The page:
Behavioral interviews are typically used by HR leaders and hiring managers to understand job candidates in greater situational detail.
A traditional interview might ask: “What makes you the right person for this job?” But a behavioral interviewer is more interested in how you performed in the past under specific conditions. They care about how you handle tight deadlines, bosses who micromanage, or tough judgement calls, to name a few.
Your organization can improve hiring decisions by implementing behavioral interviews in your next round of screening.
In this post, here’s what we’ll cover:
- What is a behavioral interview?
- Behavioral interview preparation for interviewers
- Behavioral interview techniques
- Behavioral interview questions
- Behavioral interview tips
What is a behavioral interview?
A behavioral interview examines a job applicant’s past experiences to predict how they might perform in the future. It covers how a candidate handled challenging situations similar to what they might experience if your company hired them.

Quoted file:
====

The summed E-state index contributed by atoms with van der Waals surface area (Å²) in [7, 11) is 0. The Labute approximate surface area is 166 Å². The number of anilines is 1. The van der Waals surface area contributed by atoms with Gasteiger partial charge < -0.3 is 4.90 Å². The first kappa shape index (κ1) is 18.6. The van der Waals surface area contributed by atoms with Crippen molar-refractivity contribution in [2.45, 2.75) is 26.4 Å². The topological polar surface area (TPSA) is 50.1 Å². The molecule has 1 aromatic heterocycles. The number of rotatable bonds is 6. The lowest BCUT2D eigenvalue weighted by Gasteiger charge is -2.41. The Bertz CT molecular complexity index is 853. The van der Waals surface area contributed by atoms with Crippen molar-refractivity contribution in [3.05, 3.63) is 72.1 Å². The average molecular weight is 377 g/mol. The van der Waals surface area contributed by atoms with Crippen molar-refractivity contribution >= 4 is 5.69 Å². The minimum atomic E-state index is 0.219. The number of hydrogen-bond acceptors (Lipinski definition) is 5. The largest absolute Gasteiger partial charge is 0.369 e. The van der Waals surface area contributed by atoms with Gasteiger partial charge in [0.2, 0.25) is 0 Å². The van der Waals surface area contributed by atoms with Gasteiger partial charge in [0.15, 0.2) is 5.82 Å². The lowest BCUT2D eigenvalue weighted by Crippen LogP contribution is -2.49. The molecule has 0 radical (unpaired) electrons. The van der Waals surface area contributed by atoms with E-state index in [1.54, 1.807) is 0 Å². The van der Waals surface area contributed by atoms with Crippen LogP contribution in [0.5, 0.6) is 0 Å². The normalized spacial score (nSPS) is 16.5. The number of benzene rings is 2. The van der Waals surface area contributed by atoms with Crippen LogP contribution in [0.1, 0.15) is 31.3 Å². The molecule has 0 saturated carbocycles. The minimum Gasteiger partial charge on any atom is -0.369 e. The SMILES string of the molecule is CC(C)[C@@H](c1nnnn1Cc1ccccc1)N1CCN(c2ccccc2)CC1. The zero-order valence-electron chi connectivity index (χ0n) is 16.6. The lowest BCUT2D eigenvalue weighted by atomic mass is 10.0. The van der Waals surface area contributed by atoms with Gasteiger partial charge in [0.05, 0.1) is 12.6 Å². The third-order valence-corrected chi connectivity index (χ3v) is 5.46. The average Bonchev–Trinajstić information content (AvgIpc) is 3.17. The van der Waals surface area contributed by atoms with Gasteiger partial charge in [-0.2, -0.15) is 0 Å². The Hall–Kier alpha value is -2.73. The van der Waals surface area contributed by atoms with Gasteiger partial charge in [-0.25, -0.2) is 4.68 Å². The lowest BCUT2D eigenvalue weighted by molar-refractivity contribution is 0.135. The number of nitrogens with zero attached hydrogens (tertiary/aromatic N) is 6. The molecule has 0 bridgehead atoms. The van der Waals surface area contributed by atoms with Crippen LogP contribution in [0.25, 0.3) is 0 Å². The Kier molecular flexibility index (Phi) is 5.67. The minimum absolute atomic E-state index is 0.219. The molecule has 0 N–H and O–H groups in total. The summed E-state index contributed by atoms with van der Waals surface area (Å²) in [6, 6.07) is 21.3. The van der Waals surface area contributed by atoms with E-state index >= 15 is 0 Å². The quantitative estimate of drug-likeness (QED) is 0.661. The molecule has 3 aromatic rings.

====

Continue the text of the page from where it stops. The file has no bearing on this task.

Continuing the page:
This line of questions gets at the core of a behavioral interview: future behavior is typically modeled on past behavior. And if a job candidate was previously terminated due to poor relationships with management or uneven performance, the same might occur at your company.
Similarly, even if a candidate performed well in previous roles, if they can’t provide hard evidence or examples as to how they excelled in tough situations, they might not have ever been forced to solve problems on their feet. Or they were never asked to do more than average.
In these cases, a behavioral interview can distinguish between applicants who are genuinely good fits for a role and those who might not be able to back up their resume.
Behavioral interview preparation for interviewers
A recruiter or hiring manager may screen candidates in a number of ways, and submit applicants to several rounds and types of interviews.
A behavioral interview can be the same length of time, take place in the same setting, and generally follow the same structure as any other interview format. The key difference, however, is that interviewers must prepare several follow-up questions that pertain to specific work situations. We’ll cover these below.